This series of blog posts builds on the 2018 CGI Client Global Insights, providing insights into how utilities are making progress toward digital transformation. The findings and perspectives are based on 1,400 in-person interviews with business and IT executives, of which 127 are from the utilities industry. CGI expert Ana Domingues explores the way forward for utilities, highlights the focus of other industries, and shares lessons learned from digital transformation leaders.
The 2018 CGI Client Global Insights reveal that utilities recognize data as the new “digital capital.” Yet, they also indicate that utilities are still in the early stages of exploiting advanced analytics and intelligent automation. What’s holding utilities back from delivering the benefits of data?
Google and Facebook are set to grab 24% of total advertising spend in the U.S., while the share of spending on traditional direct response media like newspapers has shrunk from 38% in 2008 to 14% in 2016. Why is this so? Quite simply, data. Specifically, more than 30 petabytes of user-generated data that is stored, accessed and analyzed to create precision ads and measurable goals.
In the utilities industry, the rapid proliferation of smart devices, rollout of smart meters and deployment of sensors across networks are generating mind-boggling volumes of data. In fact, it’s estimated the number of connected objects will reach 200 billion by 2020, up from just 2 billion in 2006. CGI’s utilities clients recognize the immense potential value of this increasing wealth of data, both from their own systems, as well as from the energy ecosystem. In the 2018 CGI Client Global Insights, 87% of utilities executives ranked analytics as both a top IT and business priority, compared to just 41% in 2016. Most notably, predictive analytics remains a top digital transformation initiative, with 84% of respondents, up from 71% last year. More than 70 percent of executives also have identified it as a top three IT spend driver for three consecutive years.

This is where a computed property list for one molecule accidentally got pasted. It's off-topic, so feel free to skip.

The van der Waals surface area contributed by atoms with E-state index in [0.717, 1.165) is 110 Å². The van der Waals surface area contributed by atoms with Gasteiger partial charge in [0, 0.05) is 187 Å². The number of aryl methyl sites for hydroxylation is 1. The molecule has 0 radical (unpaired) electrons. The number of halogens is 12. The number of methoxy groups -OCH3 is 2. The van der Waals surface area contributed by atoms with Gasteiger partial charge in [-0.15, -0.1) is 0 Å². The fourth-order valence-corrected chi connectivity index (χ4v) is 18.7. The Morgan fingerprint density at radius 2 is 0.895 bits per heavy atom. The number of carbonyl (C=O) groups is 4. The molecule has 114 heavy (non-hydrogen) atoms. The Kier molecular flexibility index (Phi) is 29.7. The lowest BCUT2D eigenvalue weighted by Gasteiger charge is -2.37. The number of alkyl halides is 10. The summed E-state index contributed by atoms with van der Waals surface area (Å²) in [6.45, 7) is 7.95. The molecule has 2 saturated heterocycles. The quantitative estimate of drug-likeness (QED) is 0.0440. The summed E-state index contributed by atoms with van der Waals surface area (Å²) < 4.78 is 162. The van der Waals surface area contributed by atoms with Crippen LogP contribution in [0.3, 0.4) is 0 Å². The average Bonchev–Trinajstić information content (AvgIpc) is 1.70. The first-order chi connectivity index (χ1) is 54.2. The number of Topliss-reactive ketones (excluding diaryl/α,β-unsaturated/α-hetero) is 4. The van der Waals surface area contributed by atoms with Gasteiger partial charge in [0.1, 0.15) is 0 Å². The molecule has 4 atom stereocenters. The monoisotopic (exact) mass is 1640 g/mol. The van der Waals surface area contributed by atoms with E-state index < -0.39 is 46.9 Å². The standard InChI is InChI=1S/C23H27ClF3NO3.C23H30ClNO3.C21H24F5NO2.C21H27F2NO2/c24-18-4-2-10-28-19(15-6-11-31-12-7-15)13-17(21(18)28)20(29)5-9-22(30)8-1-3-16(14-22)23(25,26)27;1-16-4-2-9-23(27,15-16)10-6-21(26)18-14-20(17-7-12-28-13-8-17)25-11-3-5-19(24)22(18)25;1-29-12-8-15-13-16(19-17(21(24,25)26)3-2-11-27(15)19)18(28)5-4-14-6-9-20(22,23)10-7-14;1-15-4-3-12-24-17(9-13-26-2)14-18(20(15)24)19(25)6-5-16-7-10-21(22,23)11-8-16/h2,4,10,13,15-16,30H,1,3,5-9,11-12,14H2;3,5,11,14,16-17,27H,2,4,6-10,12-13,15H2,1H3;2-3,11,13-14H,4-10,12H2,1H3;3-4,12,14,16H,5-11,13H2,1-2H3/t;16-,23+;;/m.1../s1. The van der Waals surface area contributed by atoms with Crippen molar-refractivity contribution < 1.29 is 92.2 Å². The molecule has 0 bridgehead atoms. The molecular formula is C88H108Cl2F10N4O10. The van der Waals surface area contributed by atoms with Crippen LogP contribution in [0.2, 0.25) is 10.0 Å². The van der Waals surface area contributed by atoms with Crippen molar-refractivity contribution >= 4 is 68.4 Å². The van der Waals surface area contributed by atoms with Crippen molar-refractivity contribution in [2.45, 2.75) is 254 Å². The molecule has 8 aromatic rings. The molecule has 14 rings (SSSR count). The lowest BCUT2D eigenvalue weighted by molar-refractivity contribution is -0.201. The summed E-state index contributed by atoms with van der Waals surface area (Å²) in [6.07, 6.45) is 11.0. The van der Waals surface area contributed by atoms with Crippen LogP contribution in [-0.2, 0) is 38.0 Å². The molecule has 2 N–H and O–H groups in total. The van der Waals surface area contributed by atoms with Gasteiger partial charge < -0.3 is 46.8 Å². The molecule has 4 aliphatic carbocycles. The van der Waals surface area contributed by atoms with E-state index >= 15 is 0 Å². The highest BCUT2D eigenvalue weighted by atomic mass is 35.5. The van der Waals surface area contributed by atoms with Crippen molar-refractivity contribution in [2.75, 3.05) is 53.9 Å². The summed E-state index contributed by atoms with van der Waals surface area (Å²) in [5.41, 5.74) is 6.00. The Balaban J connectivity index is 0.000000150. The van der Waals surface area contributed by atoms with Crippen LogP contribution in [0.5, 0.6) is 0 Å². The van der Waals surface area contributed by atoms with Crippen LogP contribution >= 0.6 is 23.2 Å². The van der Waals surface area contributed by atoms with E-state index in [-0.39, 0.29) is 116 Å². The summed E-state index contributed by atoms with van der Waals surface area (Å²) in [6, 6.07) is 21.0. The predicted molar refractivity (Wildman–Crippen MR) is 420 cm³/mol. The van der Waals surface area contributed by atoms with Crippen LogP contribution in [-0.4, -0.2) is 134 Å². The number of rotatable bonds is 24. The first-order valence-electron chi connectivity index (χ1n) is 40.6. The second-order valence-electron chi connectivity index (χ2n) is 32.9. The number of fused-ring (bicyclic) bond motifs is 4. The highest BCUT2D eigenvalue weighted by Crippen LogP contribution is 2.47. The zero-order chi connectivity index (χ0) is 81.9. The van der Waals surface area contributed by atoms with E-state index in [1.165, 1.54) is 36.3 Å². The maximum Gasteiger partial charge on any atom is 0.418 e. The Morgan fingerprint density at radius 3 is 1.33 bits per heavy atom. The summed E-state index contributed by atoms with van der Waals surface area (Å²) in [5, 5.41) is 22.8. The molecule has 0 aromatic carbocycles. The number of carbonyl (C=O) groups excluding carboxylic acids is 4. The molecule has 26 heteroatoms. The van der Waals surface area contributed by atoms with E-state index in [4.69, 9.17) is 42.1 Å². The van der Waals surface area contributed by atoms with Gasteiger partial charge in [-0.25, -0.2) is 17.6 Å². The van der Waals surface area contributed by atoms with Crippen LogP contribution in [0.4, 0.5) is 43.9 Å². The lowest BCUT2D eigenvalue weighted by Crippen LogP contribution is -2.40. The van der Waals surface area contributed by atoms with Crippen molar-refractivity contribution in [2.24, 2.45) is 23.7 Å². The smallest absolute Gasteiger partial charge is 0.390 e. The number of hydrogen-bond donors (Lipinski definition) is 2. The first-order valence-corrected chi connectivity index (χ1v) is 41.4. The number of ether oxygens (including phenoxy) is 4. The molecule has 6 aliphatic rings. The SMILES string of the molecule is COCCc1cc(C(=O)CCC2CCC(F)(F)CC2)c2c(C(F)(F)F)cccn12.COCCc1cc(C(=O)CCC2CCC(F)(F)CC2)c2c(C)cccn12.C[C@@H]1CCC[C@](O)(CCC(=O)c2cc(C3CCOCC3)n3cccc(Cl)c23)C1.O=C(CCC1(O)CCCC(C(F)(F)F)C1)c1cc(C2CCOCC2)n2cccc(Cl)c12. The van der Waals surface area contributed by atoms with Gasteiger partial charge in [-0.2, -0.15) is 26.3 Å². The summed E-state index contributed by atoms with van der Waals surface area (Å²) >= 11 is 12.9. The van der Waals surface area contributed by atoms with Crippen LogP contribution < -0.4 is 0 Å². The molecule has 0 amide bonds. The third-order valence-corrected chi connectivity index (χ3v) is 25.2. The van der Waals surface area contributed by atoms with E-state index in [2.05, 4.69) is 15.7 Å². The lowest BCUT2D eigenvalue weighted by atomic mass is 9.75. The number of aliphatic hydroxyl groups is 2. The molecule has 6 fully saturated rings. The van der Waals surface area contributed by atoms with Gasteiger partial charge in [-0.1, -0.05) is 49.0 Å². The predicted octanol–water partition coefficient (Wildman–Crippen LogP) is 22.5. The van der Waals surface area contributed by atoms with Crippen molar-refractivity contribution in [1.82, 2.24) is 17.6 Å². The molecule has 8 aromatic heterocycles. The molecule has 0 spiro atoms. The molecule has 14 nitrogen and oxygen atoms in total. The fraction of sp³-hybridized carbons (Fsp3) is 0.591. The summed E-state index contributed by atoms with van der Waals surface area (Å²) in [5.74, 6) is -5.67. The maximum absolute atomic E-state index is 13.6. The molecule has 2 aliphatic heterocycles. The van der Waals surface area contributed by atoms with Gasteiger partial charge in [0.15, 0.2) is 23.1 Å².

Emerging trends are creating numerous opportunities to unlock new customer experiences and business models for the digital economy, with advanced analytics serving as the differentiator in achieving operational, commercial and customer engagement excellence. However, data also is a disruptor and can threaten conservative businesses if not harnessed.
So where do utilities stand?
Despite making considerable progress, almost half of utilities are still in the very early stages of discovering the value of data. Last year, 62% of respondents were in the “Explore” and “Design” stages—a number that has decreased to 46% this year. However, analytics represents an immature capability, and utilities still have a way to go in establishing strong business cases to justify enterprise-wide digital strategies. Only 1% report having operationalized advanced analytics, with the remainder still either in the “building” or “being implemented” stages. Even though 87% of utilities executives cite predictive analytics as the number one innovation investment over the next three years, in the short term this falls to 75%. Therefore, although utilities view data as “digital capital” and are driving larger investments in IT, for now they are deferring some of these investments to the future.
Advanced analytics and automation: The business focus
Utilities identify improving the customer experience as a top business priority (88%) and see data as a digital lever for personalized customer engagements. Relevant timely content will drive behavior changes to support value-add services, personalized energy recommendations and cross-selling opportunities. Data is equally key to segmenting customers for targeted offerings and to staying on top of the customer journey across various channels to improve call center traffic and sales. For utilities, these are green field areas, and clients frequently ask me how CGI provides data support to more advanced industries like retail banking and telecoms.